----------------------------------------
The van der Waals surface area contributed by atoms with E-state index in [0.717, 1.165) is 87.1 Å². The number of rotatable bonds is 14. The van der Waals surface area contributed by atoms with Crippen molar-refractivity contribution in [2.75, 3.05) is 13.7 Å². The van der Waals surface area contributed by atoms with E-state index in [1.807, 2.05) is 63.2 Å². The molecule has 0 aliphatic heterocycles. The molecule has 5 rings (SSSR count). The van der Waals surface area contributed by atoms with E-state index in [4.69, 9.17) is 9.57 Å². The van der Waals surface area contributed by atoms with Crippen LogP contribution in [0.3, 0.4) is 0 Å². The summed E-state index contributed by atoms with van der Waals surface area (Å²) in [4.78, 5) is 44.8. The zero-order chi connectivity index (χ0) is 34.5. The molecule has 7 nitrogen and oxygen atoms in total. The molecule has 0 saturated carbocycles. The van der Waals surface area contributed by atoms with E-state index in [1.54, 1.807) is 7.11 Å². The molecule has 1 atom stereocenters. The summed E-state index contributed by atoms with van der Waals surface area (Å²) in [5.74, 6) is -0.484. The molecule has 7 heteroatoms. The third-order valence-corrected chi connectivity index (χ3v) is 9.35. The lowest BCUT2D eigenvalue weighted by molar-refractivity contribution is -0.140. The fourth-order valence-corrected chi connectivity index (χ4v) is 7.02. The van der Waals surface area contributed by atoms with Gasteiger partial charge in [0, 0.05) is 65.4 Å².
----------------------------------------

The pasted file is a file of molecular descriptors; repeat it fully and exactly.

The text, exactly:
The van der Waals surface area contributed by atoms with E-state index in [0.717, 1.165) is 87.1 Å². The number of rotatable bonds is 14. The van der Waals surface area contributed by atoms with Crippen molar-refractivity contribution in [2.75, 3.05) is 13.7 Å². The van der Waals surface area contributed by atoms with E-state index in [1.807, 2.05) is 63.2 Å². The molecule has 0 aliphatic heterocycles. The molecule has 5 rings (SSSR count). The van der Waals surface area contributed by atoms with E-state index in [4.69, 9.17) is 9.57 Å². The van der Waals surface area contributed by atoms with Crippen LogP contribution in [0.3, 0.4) is 0 Å². The summed E-state index contributed by atoms with van der Waals surface area (Å²) in [4.78, 5) is 44.8. The zero-order chi connectivity index (χ0) is 34.5. The molecule has 7 nitrogen and oxygen atoms in total. The molecule has 0 saturated carbocycles. The van der Waals surface area contributed by atoms with E-state index in [1.54, 1.807) is 7.11 Å². The molecule has 1 atom stereocenters. The summed E-state index contributed by atoms with van der Waals surface area (Å²) in [5.74, 6) is -0.484. The molecule has 7 heteroatoms. The third-order valence-corrected chi connectivity index (χ3v) is 9.35. The lowest BCUT2D eigenvalue weighted by molar-refractivity contribution is -0.140. The fourth-order valence-corrected chi connectivity index (χ4v) is 7.02. The van der Waals surface area contributed by atoms with Gasteiger partial charge in [0, 0.05) is 65.4 Å².